Applying Standard Approaches Toward Improving Usability

EBSTC October Program Recap

We’ve all heard of the International Standards Organization (ISO). During his presentation at the EBSTC October 6 dinner meeting, Ron Stone elaborated on how standards apply to usability.

He described a notion of “applicability” as a means of establishing consensus–about the formulation of best practices or a decision to use specific standards. Ron summarized the benefits and costs related to using standards, and noted that these costs could be included as a part of normal operation.

Many standards are relevant to technical communicators, in addition to a content development project’s team and stakeholders. Some of these include HTML (Hypertext Markup Language), CSS (Cascading Style Sheets), and WAI (Web Accessibility Initiative). Depending on the situation, technical communicators also need to be aware of other discipline-specific standards or regulations, for example, medical, science, engineering, devices, pharmaceuticals, and so forth.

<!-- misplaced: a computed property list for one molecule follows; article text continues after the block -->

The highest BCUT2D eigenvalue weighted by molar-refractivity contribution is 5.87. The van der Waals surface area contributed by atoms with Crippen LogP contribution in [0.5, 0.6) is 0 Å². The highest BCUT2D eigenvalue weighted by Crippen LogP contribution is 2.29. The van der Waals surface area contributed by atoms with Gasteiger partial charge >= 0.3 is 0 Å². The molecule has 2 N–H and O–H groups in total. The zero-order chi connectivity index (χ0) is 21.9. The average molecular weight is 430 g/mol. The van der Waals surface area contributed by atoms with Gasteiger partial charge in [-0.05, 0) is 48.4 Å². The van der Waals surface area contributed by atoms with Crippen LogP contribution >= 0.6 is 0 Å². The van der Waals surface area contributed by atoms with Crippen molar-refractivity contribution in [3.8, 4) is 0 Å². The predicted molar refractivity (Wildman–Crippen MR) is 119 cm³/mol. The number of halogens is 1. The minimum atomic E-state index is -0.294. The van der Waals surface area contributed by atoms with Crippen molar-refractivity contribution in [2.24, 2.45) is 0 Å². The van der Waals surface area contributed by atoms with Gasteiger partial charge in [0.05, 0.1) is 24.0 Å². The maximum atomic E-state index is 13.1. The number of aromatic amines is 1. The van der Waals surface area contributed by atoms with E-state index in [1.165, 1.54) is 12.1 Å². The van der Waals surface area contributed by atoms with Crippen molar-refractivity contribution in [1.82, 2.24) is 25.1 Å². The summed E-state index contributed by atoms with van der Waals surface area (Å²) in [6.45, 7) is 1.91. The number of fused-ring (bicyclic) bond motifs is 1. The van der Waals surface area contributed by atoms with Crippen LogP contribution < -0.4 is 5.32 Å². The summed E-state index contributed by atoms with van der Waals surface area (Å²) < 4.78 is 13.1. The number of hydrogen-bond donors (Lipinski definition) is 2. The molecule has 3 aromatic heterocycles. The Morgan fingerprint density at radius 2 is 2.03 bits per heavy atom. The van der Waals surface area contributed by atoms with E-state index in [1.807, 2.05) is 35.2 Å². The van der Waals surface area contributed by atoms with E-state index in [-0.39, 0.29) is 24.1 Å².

Ron also introduced standards related to metrication, a process of learning about or practicing the use of metric measures. Such standards include SI (International System of Units) and AAT ICAS (Integrated Chronological Applications System, Alliance for the Advancement of Technology).

As the presentation continued, a few real-world applications emerged through audience participation:

  • Some standards are seemingly arbitrary; such as what side of the road we drive on in a given country.
  • Will the standard be applicable in online formats as well as on 8.5″ by 11″ or A4 printed paper?
  • What standard(s) allows the same content to be consumed by impaired users, non-native language speakers or on mobile devices? Audience-specific applicability is a concern for both the lone writer and large organizations.

You can read the slides and notes of Ron’s presentation here.